29 July 2019

Rethink needed for diverticulitis

Clinical Gastro

The management of diverticulitis has changed substantially in recent years, moving towards a much more hands-off approach to less severe forms of the disease.

According to a review of international guidelines, published today in the Medical Journal of Australia, there’s been swing away from prescribing antibiotics for mild diverticulitis.

This was “a huge turn around” in thinking as antibiotics had been “the mainstay of therapy forever”, Dr Mark Muhlmann, a colorectal surgeon at Prince of Wales Hospital who was not involved in the study, said.

Nowadays, if a GP saw a patient with diverticulitis who appeared to need antibiotics, then the patient should probably be referred to a specialist, he said.

Diverticulitis is caused by infected out-pouches of the colon. And so, for a long time, antibiotics were thought to be an appropriate treatment.

But high-level evidence from meta-analyses have overturned this belief by showing that antibiotics made no difference to the course of the disease in mild, uncomplicated diverticulitis – so those cases where there are no perforations, no free gas outside the bowel wall and no sepsis, Dr Muhlmann said.

Instead of antibiotics, GPs treating mild cases of diverticulitis could prescribe a clear liquid diet, which was thought to ease abdominal pain by giving the bowel a rest, and pain-killers, Dr Muhlmann said.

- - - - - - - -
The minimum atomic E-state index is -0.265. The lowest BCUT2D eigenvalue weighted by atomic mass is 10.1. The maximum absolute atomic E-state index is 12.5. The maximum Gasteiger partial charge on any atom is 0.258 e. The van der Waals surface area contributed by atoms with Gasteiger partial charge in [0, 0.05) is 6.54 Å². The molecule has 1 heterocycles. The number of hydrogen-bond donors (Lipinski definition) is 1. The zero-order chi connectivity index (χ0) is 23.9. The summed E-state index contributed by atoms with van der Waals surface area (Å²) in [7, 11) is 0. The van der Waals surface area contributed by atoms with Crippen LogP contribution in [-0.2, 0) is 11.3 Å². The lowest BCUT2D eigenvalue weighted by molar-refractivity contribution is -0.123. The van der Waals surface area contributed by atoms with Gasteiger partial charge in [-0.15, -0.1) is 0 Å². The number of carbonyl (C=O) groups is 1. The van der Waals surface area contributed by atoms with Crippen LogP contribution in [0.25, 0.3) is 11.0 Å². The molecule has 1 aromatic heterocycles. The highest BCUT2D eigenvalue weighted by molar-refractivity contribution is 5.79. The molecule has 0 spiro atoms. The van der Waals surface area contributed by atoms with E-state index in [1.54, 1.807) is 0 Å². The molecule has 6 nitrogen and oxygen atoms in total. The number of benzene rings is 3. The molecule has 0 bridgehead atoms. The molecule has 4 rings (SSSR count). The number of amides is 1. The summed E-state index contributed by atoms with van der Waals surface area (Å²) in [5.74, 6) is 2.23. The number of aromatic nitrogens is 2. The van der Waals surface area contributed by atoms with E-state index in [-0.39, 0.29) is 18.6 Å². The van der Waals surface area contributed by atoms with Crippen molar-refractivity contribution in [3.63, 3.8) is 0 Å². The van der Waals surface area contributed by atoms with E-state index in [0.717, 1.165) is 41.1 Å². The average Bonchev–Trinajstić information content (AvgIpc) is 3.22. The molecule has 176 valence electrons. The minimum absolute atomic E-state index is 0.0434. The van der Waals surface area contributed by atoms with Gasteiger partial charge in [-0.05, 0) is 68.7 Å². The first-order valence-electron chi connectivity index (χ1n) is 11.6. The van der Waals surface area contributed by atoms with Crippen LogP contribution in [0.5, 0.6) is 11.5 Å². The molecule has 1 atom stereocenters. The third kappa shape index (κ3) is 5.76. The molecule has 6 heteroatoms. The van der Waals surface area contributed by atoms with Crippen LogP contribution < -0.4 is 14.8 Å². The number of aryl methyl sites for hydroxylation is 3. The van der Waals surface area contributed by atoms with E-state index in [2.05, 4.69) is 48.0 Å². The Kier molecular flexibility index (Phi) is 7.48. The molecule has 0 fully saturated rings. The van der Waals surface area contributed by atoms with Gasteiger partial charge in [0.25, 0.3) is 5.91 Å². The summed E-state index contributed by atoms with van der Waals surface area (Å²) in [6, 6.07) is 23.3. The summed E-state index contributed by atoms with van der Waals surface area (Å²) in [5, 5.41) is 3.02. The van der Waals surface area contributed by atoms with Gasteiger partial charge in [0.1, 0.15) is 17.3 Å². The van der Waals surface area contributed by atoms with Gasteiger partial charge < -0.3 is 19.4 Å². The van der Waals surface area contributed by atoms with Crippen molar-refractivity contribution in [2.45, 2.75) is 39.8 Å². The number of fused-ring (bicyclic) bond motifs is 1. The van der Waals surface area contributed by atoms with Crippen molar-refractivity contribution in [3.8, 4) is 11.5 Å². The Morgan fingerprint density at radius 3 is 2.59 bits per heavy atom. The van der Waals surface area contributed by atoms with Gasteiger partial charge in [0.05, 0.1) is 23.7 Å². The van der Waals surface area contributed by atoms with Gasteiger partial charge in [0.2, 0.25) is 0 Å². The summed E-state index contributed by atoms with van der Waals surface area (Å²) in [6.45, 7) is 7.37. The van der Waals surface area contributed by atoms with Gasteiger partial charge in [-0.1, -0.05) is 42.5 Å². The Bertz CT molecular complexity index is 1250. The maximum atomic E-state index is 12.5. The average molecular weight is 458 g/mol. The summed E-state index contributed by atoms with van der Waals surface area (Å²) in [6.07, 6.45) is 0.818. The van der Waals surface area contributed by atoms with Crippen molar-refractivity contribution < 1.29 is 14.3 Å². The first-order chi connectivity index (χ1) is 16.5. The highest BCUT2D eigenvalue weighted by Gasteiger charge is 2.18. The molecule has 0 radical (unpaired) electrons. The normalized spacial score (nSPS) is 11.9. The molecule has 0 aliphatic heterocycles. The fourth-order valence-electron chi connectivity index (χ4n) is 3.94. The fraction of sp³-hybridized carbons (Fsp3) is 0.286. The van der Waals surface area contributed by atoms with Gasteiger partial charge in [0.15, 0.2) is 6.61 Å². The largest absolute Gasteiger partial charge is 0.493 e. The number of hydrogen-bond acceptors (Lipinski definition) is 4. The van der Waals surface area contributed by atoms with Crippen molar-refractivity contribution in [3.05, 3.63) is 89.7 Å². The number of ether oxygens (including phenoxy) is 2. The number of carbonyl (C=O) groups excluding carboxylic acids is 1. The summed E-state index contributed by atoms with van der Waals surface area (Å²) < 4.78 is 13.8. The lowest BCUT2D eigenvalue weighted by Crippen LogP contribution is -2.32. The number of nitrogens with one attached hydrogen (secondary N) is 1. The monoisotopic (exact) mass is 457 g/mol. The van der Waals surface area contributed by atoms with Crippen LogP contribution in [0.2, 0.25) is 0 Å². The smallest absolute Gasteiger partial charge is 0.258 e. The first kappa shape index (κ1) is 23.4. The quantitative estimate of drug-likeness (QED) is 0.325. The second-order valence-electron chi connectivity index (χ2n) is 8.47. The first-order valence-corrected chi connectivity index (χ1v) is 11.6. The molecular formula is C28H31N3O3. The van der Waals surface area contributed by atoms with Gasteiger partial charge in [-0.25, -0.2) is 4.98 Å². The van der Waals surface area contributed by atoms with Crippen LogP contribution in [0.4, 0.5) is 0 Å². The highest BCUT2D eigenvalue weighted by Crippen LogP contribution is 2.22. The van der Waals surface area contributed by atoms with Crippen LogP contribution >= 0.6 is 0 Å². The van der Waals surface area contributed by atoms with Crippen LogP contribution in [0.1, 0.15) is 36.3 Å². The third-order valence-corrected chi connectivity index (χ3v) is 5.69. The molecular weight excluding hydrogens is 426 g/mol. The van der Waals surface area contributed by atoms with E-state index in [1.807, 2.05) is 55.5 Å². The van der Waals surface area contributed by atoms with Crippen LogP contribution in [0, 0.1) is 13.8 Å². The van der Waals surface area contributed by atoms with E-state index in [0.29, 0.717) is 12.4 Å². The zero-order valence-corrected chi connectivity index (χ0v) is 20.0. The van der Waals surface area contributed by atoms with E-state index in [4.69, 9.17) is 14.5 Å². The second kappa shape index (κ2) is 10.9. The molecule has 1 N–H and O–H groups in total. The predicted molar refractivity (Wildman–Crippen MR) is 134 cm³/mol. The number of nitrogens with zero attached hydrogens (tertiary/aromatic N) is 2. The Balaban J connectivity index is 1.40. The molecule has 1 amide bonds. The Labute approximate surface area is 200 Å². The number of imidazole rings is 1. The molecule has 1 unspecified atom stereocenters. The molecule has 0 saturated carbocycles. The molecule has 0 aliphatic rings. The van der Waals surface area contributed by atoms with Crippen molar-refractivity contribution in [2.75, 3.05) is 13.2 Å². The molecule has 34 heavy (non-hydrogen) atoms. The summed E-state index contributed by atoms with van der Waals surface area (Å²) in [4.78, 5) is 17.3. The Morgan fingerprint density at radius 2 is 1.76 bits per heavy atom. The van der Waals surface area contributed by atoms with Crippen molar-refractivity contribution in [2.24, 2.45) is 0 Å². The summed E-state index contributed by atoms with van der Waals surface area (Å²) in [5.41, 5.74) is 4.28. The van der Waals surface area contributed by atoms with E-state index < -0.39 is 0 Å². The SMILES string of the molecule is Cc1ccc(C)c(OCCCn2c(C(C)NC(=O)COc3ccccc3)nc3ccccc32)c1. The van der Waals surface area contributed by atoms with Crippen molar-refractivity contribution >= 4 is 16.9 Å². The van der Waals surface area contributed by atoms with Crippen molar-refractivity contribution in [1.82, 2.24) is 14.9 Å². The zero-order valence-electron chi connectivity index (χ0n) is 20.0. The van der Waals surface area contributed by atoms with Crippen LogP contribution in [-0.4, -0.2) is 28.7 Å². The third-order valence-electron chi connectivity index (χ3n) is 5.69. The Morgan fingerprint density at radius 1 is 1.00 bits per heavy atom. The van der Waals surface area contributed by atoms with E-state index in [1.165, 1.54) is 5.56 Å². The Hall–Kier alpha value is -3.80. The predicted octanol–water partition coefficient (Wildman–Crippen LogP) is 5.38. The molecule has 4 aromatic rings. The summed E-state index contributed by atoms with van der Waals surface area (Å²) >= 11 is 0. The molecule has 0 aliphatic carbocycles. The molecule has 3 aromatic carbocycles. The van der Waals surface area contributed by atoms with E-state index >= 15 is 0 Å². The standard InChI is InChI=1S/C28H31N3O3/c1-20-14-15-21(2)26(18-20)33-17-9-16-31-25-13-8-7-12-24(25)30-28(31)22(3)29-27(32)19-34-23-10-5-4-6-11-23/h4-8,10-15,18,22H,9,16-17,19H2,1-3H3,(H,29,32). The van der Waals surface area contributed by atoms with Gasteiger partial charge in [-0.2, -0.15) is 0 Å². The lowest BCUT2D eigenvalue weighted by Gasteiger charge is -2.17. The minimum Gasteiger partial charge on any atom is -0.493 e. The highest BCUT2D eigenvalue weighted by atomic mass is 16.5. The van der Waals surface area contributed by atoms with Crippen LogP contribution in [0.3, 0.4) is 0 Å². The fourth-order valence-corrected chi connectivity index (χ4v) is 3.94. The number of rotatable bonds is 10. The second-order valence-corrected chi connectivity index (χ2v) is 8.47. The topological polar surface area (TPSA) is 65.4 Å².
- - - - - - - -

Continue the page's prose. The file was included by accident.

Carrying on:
“This, I guess, has benefits because the antibiotics themselves can have side-effects and also just more of a community benefit in that there is less chance of breeding resistant pathogens,” he said.

The surgical community had been very slow to accept the data, and many patients presenting to hospital with diverticulitis would still be getting antibiotics, Dr Muhlmann said.

“What has changed, however, is the feeling that it is extremely safe to manage these patients in the outpatient setting,” he said.

Some guidelines now recommended outpatient treatment for afebrile, clinically stable cases of uncomplicated diverticulitis, the MJA paper stated. The paper also confirmed that CT scan was the best way to diagnose diverticulitis, with a sensitivity and specificity of more than 94%.

“The importance of CT scan is clear,” Dr Muhlmann said.

“One of the problems in the past was that a lot of the diagnosis was made on clinical grounds.”

One of the most controversial areas of diverticulitis management has been the use of routine colonoscopy to screen for bowel cancer.

“This has been debated for as long as I can remember,” Dr Muhlmann said.

The MJA paper falls on the side of less screening, recommending colonoscopy only after a bout of complicated diverticulitis.

“There is insufficient data to support the recommendation of routine colonoscopy for uncomplicated diverticulitis; its value has been further rebuked by large studies showing that the incidence of colorectal cancers after uncomplicated diverticulitis was not different to that observed in the general population,” the authors said.

Colonoscopy did not change the management of diverticulitis in most cases, Dr Muhlmann said.

“It doesn’t help with deciding who will require surgical intervention and it doesn’t help with showing any patients that might be at higher risk of recurrence,” he said.

“So, the only reason for doing it would be to exclude a colorectal cancer.

“Although there are conflicting studies in this area and you can find arguments both ways, looking at all of the literature together, it’s probably no more common to find any colorectal cancer after an attack of diverticulitis where it is shown on CT than it would be from just picking out someone from the general population of the same age.”

MJA 2019, 29 July